Friday, January 15, 2010

Your decompiler is my compiler

Last night while brushing my teeth I thought about a recent project I've worked with, namely compiling Java to native code. The basic idea is the same as my other project compiling python statically: translate the byte code into C/C++ and then use any C/C++ compiler to compile it to native code.

There is a neat tool called javap that prints a bunch of interesting stuff of a Java class: the byte code of all its methods, and the type of its fields, among other things. I simply translated the sequence of byte code into something gcc could compile, and I got a primitive Java compiler that compiles to native code. Well, right now it only supports a small subset of Java... and it probably will stay that way too. :) I have a good habit of starting many project and a bad habit of never finishing them.

As I've discussed before Java and C++ are textually quite similar, for instance is the following code Java or C++?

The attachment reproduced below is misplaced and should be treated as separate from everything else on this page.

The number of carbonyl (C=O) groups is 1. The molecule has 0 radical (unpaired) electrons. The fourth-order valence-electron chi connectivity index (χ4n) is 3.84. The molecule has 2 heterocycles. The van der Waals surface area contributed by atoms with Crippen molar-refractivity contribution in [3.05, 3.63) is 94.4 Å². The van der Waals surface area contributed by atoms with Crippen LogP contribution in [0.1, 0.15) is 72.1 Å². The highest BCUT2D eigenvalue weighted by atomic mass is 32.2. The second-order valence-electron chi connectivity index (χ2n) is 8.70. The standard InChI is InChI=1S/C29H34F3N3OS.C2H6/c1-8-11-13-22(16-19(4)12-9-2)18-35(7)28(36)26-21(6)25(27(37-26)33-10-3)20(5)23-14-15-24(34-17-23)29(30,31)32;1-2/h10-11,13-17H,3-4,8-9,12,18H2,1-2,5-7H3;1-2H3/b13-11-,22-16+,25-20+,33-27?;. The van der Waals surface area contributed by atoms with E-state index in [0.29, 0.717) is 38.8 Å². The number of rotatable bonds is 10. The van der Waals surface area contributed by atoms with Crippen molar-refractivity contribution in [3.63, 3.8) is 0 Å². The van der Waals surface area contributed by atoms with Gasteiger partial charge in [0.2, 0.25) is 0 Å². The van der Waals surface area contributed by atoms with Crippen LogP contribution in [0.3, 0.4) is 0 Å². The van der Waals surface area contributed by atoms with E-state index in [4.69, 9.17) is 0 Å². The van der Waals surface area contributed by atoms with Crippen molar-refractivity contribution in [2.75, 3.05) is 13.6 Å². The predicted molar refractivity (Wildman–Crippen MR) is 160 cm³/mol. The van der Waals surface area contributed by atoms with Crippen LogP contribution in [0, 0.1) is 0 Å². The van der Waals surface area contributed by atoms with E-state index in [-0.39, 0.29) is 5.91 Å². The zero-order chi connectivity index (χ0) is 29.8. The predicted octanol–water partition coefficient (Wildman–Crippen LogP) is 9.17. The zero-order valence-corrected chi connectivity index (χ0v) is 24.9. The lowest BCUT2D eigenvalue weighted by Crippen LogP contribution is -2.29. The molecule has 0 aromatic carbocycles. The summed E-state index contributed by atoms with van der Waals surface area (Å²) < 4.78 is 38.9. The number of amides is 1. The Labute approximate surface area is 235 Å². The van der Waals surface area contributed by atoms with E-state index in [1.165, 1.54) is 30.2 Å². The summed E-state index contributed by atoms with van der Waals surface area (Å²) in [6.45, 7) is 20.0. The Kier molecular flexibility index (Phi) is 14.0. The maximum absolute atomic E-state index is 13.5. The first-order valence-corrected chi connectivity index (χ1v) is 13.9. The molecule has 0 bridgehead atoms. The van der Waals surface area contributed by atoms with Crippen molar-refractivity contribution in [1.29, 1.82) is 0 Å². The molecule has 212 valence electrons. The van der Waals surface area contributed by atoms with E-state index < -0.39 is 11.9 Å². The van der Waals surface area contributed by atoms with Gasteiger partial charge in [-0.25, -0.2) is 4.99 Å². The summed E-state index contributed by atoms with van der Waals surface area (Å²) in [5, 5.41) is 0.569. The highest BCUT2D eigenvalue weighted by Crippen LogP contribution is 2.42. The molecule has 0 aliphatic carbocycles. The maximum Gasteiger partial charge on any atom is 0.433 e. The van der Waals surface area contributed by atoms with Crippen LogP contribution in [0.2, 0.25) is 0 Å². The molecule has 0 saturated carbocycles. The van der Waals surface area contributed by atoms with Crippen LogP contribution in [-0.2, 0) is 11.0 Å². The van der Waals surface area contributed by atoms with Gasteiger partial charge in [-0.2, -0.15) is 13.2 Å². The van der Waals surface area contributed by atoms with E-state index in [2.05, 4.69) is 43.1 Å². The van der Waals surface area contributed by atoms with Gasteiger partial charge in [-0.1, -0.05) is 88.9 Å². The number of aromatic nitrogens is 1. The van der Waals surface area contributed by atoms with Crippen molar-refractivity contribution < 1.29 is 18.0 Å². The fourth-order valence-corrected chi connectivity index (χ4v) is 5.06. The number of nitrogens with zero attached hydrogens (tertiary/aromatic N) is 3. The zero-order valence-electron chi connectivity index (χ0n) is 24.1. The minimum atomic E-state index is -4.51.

if (var >= 0) return new ArrayList<String>(“hello”);
(I intended it to be Java, but the only reason for it to be more Java-ish than C++-ish is the name of the types: ArrayList instead of list and String instead of string.)
As you probably know, there are several decompilers for Java. Just google it and you'll find some. What these decompiler do is to print the Java code that behave exactly as the original byte code. No surprise there; that's what decompilers do!

Since Java and C++ are such similar languages textually, much more similar than Java and C or Java and Ada, its pretty straight-forward to turn a Java decompiler into a bytecode-to-C++ compiler. What I just said may sound like it turns the decompiler inside-out, but the only difference are (comparatively) small changes to the textual output.

Of course, such compiler will not support any of Java's good stuff, such as reflection, but that's not the point here. The point is that it's possible to make a compiler for Java by hacking an existing decompiler, and doing so is fairly easy because of the reuse of a C++ compiler.

Total awesomeness.

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